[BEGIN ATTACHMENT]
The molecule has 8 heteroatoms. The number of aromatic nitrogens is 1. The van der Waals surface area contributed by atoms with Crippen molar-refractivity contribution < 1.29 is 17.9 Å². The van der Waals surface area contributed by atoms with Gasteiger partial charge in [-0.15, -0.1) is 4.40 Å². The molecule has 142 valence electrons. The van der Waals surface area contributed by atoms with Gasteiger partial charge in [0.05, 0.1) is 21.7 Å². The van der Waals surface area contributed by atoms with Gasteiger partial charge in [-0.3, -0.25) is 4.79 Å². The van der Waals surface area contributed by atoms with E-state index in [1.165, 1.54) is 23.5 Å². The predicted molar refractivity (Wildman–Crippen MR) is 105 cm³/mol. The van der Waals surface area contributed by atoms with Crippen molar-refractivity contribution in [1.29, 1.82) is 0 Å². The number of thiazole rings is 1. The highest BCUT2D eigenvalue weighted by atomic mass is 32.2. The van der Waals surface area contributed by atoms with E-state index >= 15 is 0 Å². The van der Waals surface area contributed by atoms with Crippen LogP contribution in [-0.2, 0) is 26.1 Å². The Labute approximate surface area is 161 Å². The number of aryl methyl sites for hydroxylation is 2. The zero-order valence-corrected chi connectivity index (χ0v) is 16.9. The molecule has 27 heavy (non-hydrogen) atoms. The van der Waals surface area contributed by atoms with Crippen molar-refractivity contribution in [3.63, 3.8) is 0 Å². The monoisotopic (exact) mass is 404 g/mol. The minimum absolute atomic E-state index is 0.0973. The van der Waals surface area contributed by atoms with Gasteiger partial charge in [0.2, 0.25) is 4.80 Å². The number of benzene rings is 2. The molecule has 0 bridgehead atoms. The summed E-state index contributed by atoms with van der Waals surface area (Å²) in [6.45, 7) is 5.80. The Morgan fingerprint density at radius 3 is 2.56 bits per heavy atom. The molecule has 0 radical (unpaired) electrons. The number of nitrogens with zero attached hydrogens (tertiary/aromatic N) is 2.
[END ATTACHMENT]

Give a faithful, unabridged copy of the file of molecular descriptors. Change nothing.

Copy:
The molecule has 8 heteroatoms. The number of aromatic nitrogens is 1. The van der Waals surface area contributed by atoms with Crippen molar-refractivity contribution < 1.29 is 17.9 Å². The van der Waals surface area contributed by atoms with Gasteiger partial charge in [-0.15, -0.1) is 4.40 Å². The molecule has 142 valence electrons. The van der Waals surface area contributed by atoms with Gasteiger partial charge in [0.05, 0.1) is 21.7 Å². The van der Waals surface area contributed by atoms with Gasteiger partial charge in [-0.3, -0.25) is 4.79 Å². The van der Waals surface area contributed by atoms with E-state index in [1.165, 1.54) is 23.5 Å². The predicted molar refractivity (Wildman–Crippen MR) is 105 cm³/mol. The van der Waals surface area contributed by atoms with Crippen molar-refractivity contribution in [1.29, 1.82) is 0 Å². The number of thiazole rings is 1. The highest BCUT2D eigenvalue weighted by atomic mass is 32.2. The van der Waals surface area contributed by atoms with E-state index >= 15 is 0 Å². The van der Waals surface area contributed by atoms with Crippen LogP contribution in [-0.2, 0) is 26.1 Å². The Labute approximate surface area is 161 Å². The number of aryl methyl sites for hydroxylation is 2. The zero-order valence-corrected chi connectivity index (χ0v) is 16.9. The molecule has 27 heavy (non-hydrogen) atoms. The van der Waals surface area contributed by atoms with Crippen molar-refractivity contribution in [3.63, 3.8) is 0 Å². The monoisotopic (exact) mass is 404 g/mol. The minimum absolute atomic E-state index is 0.0973. The van der Waals surface area contributed by atoms with Gasteiger partial charge in [0.2, 0.25) is 4.80 Å². The number of benzene rings is 2. The molecule has 0 bridgehead atoms. The summed E-state index contributed by atoms with van der Waals surface area (Å²) in [6.45, 7) is 5.80. The Morgan fingerprint density at radius 3 is 2.56 bits per heavy atom. The molecule has 0 radical (unpaired) electrons. The number of nitrogens with zero attached hydrogens (tertiary/aromatic N) is 2.